Mary Clearman Blew is neither sentimental nor dogmatic. In simple, vivid prose she has written three memoirs about her lifetime in the American West. All But the Waltz describes her path to young adulthood from an isolated upbringing in a family with pioneer roots in Montana. In This is Not the Ivy League, she recounts her experiences with education in the West, from her rural childhood through her career as a writer and academic.
In mid-career, Blew accepted a teaching position that brought her to Lewiston, Idaho. Her elderly aunt who was in the earliest stage of dementia joined her there. As did her adult daughter. Balsamroot is the tale of these three women, each navigating the unknown at a different stage of life. The reader experiences how complexities of family, responsibility and understanding unfold across generations.
Here are some questions to guide and inspire you as you read this memoir. Many thanks to the Coeur d’Alene, Idaho Library’s Page Turner’s Book Club for inspiring them.
- The period of the action of the memoir is short—from 1989 to 1991—during which Mary Blew moves her elderly aunt to Lewiston, Idaho, restarts her relationship with her daughter Elizabeth, and reconnects with “Pete Daniels.” Yet the full tale is much thicker. It is built with layers of recollection, history, family lore, and questions flung over a landscape that stretches from Port Angelus, Washington to Lewistown, Montana. Why didn’t she just “tell it straight?”
- Mary Blew’s prose is deceptively simple. Reread the first paragraph and note how much is conveyed in the choice of details and the sound of the sentences. Her writing is never flashy. Nothing in the language deliberately calls attention to the writer’s ability. Do you have favorite passages? What do you think of the opening sentence?
- Balsamroot was published in 1994. Perhaps you read it then. Did you respond (or would you have responded) to it differently 20 years ago than you do now? Did you (or would you have) identified with the same characters?
- What do you make of the title?
- As the narration shifts among characters and timeframes, we glimpse details about family relations, career, travel over passes and across landscapes, inward journeys, leaving home, and more. What parallels emerge among people’s lives? Did you make connections that surprised you?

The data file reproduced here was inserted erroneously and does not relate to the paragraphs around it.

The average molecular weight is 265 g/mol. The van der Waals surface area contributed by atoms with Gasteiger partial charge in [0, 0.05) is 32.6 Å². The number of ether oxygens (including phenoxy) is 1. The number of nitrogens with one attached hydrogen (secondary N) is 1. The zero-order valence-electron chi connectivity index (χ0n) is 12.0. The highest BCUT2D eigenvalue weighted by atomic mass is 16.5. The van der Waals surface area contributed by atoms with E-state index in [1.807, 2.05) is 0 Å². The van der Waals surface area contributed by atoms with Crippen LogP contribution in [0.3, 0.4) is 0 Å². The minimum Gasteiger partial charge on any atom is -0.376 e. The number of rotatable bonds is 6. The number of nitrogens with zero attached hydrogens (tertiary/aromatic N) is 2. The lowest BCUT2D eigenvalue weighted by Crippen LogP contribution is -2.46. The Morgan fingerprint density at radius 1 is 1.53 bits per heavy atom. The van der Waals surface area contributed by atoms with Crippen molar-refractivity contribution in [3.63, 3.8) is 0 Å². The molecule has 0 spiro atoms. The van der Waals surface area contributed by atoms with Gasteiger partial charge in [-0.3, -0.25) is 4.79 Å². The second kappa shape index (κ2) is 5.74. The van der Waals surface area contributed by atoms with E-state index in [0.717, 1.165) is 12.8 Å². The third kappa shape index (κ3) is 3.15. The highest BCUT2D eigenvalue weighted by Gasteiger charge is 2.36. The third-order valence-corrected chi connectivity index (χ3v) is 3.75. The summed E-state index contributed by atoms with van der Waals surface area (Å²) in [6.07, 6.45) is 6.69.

- Mary Blew has always been quick to counter myths of the American West with facts. What do you think of her perspective? What comment does Balsamroot make on the American myth of the nuclear family? Do you think it is intentional?
- On page 11, the paragraph that begins, “On the west side of the Continental Divide…” is one of many landscape descriptions in the memoir. Which of these descriptions particularly resonates with you? Do you get a sense of how the narrator “sees” the landscape that stretches from Lewistown, Montana to Lewsiton, Idaho and all the way to Port Angelus, Washington? Do you see it in the same way?
- Despite her frustration with the women in her family keeping secrets and telling stories in coded language, Mary Blew does the same. What secrets does she keep from others—and herself? And for good reason? How do our notions about “the truth” change throughout our lives?
- Think about other biographies and autobiographies that you have read. How does Balsamroot compare to others in terms of: narrative arc, content, writer’s purpose, resolution, perspective, significance, etc.
- Complete the sentence; “This book is about….”